Washington: Workers' compensation premiums increasing by 3 percent, officials say
Officials said insurance actuary calculations -- based on anticipated injured worker claims next year and on wage and medical inflation -- indicated the need for a 6.3 percent premium increase, which would have generated $119 million for the state. However, the DL&I made the decision to implement a 3 percent increase that will generate $57 million, with the contingency reserve absorbing the remaining $62 million. Individual employers could see their rates go up or down, depending on their recent claims history and any changes in the frequency and cost of claims in their industry.
"We recognize the difficult economic environment for business and workers and wanted to limit the increase as much as possible," said Judy Schurke, director of the DL&I.
As part of the state's economic stimulus package, Schurke said the department will be working with business and labor and the governor to evaluate whether more can be done in 2009 to help businesses survive and workers stay employed.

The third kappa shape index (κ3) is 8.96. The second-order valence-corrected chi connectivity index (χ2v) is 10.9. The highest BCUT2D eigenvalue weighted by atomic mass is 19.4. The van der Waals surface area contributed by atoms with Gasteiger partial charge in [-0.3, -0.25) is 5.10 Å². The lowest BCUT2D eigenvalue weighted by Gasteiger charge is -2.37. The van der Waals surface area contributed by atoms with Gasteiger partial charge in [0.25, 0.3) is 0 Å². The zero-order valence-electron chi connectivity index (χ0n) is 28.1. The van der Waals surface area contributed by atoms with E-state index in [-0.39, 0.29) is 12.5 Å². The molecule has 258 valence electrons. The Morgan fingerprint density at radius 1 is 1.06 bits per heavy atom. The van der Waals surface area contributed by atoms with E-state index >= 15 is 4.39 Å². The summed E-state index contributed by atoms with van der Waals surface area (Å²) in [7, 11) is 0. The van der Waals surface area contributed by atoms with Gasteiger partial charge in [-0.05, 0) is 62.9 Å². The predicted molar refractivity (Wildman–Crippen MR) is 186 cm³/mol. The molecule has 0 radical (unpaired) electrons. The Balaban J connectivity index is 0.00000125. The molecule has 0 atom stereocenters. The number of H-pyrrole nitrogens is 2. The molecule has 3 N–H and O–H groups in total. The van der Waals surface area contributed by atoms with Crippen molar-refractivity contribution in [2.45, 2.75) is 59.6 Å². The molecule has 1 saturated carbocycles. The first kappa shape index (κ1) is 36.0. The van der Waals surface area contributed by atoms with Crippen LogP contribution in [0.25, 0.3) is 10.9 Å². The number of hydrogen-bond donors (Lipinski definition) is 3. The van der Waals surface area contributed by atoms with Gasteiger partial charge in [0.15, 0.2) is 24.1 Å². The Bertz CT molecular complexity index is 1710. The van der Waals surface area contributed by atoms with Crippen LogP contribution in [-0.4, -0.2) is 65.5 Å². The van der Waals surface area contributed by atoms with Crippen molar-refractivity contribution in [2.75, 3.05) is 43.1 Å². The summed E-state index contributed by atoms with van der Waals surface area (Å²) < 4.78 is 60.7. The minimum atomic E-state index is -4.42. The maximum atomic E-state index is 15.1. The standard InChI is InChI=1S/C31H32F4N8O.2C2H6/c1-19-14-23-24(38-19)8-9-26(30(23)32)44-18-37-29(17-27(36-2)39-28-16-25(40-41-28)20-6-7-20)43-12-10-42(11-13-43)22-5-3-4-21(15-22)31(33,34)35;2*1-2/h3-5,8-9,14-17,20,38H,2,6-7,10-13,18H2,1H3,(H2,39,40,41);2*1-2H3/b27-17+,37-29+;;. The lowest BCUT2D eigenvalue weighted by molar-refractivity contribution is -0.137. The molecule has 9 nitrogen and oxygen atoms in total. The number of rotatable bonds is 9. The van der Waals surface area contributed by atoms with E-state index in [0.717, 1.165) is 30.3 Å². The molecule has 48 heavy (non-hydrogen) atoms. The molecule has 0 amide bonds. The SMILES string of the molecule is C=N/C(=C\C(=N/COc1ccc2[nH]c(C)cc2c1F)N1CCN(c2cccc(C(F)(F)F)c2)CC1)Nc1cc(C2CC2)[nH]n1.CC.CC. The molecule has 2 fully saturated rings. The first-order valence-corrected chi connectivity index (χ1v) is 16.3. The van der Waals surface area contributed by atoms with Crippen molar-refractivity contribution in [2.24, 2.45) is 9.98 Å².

"We want to do everything we can in the short term to help businesses and workers weather the economic recession," she said.
With the 3 percent increase, average premiums will jump by approximately 2 cents per hour worked. The 2009 rate tables by industry are available on the department's Web site.
Three funds will increase rates. Washington's workers' comp system, the eighth largest industrial insurance system in the United States, is made up of three funds that provide benefits when workers are injured on the job. Schurke said the Accident Fund rate will increase 1.8 percent. Employers pay premiums into this fund. The Medical Aid Fund rate will go up by 3.2 percent, and the Supplemental Pension Fund rate will increase 7 percent. Employers and workers contribute equal premiums into the latter two funds.
Schurke noted that the system's contingency reserve has dropped from $1.6 billion in September to approximately $990 million in the volatile markets. All workers' comp insurers maintain contingency reserves. Washington's contingency reserve has one of the lowest ratios of reserves to liabilities. It currently is 9.7 percent of the total liabilities, which now stand at $10.2 billion.
January 8, 2009
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